“On the other hand, I think there would be an explosion heard around the country if any school lost its federal funding because it decided to obey the legal precedents in its area instead of [Secretary of Education] Rod Paige’s interpretation of the Constitution,” Mr. Lynn added.
Under the first round of certifications required by the prayer provision in the No Child Left Behind Act, it appears that compliance with the bureaucratic requirements of the department is the immediate concern.
Susan Aspey, a spokeswoman for the federal Education Department, said that while all 50 states had filed their certifications, Indiana and New Hampshire said they were still collecting certifications from school districts and would complete their paperwork sometime this month. She said 26 states failed to tell the department whether they had received any prayer-related complaints against local districts, as the law requires.
“We’re currently following up with those states,” Ms. Aspey said. “We take the law very seriously. The guidance is very straightforward and clear.”
Apparently, though, some parts of the certification process are not so clear to the states.
The Ohio Department of Education, for instance, asked the federal agency to clarify whether districts can certify their compliance with the prayer provision as part of larger applications for funding under the No Child Left Behind law. The state said the “administrative burden associated with compliance of Section 9524" in this round had cost taxpayers in excess of “a half-million dollars.”
J.C. Benton, a spokesman for the Ohio department, said the official who made that calculation was out of the office last week. Mr. Benton said he didn’t know how that official had arrived at the $500,000 figure.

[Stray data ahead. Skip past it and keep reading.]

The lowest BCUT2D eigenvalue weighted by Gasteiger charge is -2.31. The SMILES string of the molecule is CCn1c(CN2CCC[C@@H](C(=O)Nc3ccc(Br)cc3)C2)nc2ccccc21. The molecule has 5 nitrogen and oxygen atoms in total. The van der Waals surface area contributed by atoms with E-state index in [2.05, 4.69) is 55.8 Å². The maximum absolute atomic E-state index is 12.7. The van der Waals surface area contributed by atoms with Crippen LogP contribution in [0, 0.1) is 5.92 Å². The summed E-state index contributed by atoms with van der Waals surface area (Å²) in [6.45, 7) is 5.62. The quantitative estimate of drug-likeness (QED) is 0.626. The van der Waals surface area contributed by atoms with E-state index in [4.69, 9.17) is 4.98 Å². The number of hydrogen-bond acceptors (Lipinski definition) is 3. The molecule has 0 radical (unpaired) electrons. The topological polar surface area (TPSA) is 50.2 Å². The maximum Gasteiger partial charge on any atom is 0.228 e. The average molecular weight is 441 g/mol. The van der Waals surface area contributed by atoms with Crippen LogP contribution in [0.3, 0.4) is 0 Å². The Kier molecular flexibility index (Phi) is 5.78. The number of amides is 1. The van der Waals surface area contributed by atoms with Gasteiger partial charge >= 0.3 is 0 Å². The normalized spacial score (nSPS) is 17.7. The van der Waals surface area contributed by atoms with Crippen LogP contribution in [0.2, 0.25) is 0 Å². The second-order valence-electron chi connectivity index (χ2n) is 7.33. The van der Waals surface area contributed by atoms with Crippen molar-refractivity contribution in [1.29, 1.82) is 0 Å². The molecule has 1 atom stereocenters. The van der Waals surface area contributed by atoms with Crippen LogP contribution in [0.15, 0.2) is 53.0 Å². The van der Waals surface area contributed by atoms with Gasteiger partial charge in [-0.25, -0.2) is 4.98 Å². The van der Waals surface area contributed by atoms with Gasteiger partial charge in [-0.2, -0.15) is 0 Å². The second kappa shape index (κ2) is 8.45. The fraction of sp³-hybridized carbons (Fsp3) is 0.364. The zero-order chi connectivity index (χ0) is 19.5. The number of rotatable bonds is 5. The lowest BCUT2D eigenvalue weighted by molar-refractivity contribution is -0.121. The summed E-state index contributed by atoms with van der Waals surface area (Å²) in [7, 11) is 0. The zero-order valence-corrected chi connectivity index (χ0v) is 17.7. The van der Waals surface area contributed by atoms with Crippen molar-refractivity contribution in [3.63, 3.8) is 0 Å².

Officials in other states say the guidance makes clear that a district’s certification of compliance with the prayer provision “may be provided as part of the application process for ESEA programs.”
The Texas Education Agency tells districts on its Web site that by applying for federal aid under the No Child Left Behind law, they already agreed to accept “all the special provisions and assurances” required by the law, and thus “no further action is required” to certify compliance with the prayer provision.
But Houston lawyer Kelly J. Coghlan has filed a complaint with the TEA and the federal Education Department objecting to the blanket certification. He notes that most districts signed the more general certifications by last September, well before the federal guidance was even issued.
The TEA is awaiting the federal agency’s response to Mr. Coghlan’s complaint, said DeEtta Culbertson, a TEA spokeswoman.
Several states told the department they had a handful of districts that had not yet made their certifications by the April 15 deadline for the states to report to the federal department. Arizona told the department that as of late April, 88 local education agencies—many of them charter schools—had failed to comply with the law.
By last week, however, only one charter school was left on the state’s overdue list, said Amy Rezzanico, a spokeswoman for the Arizona department.